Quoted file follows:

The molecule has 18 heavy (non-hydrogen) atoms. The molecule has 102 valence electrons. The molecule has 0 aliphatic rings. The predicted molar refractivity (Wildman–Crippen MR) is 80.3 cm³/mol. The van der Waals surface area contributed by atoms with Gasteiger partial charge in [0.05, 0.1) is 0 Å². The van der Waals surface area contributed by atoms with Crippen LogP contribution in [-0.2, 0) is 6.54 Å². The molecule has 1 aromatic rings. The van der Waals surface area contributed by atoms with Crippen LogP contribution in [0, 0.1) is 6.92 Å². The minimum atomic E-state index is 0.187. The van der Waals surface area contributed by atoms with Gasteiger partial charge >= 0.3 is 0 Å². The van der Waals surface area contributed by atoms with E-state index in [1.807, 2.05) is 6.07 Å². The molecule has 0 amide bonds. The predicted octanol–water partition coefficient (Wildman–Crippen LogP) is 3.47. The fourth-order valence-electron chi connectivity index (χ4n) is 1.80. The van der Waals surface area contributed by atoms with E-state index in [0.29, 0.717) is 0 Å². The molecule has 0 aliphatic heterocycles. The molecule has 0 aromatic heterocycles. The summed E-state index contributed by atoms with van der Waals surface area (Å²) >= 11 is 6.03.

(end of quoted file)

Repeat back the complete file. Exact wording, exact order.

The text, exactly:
The molecule has 18 heavy (non-hydrogen) atoms. The molecule has 102 valence electrons. The molecule has 0 aliphatic rings. The predicted molar refractivity (Wildman–Crippen MR) is 80.3 cm³/mol. The van der Waals surface area contributed by atoms with Gasteiger partial charge in [0.05, 0.1) is 0 Å². The van der Waals surface area contributed by atoms with Crippen LogP contribution in [-0.2, 0) is 6.54 Å². The molecule has 1 aromatic rings. The van der Waals surface area contributed by atoms with Crippen LogP contribution in [0, 0.1) is 6.92 Å². The minimum atomic E-state index is 0.187. The van der Waals surface area contributed by atoms with Gasteiger partial charge >= 0.3 is 0 Å². The van der Waals surface area contributed by atoms with E-state index in [1.807, 2.05) is 6.07 Å². The molecule has 0 amide bonds. The predicted octanol–water partition coefficient (Wildman–Crippen LogP) is 3.47. The fourth-order valence-electron chi connectivity index (χ4n) is 1.80. The van der Waals surface area contributed by atoms with E-state index in [0.29, 0.717) is 0 Å². The molecule has 0 aliphatic heterocycles. The molecule has 0 aromatic heterocycles. The summed E-state index contributed by atoms with van der Waals surface area (Å²) >= 11 is 6.03.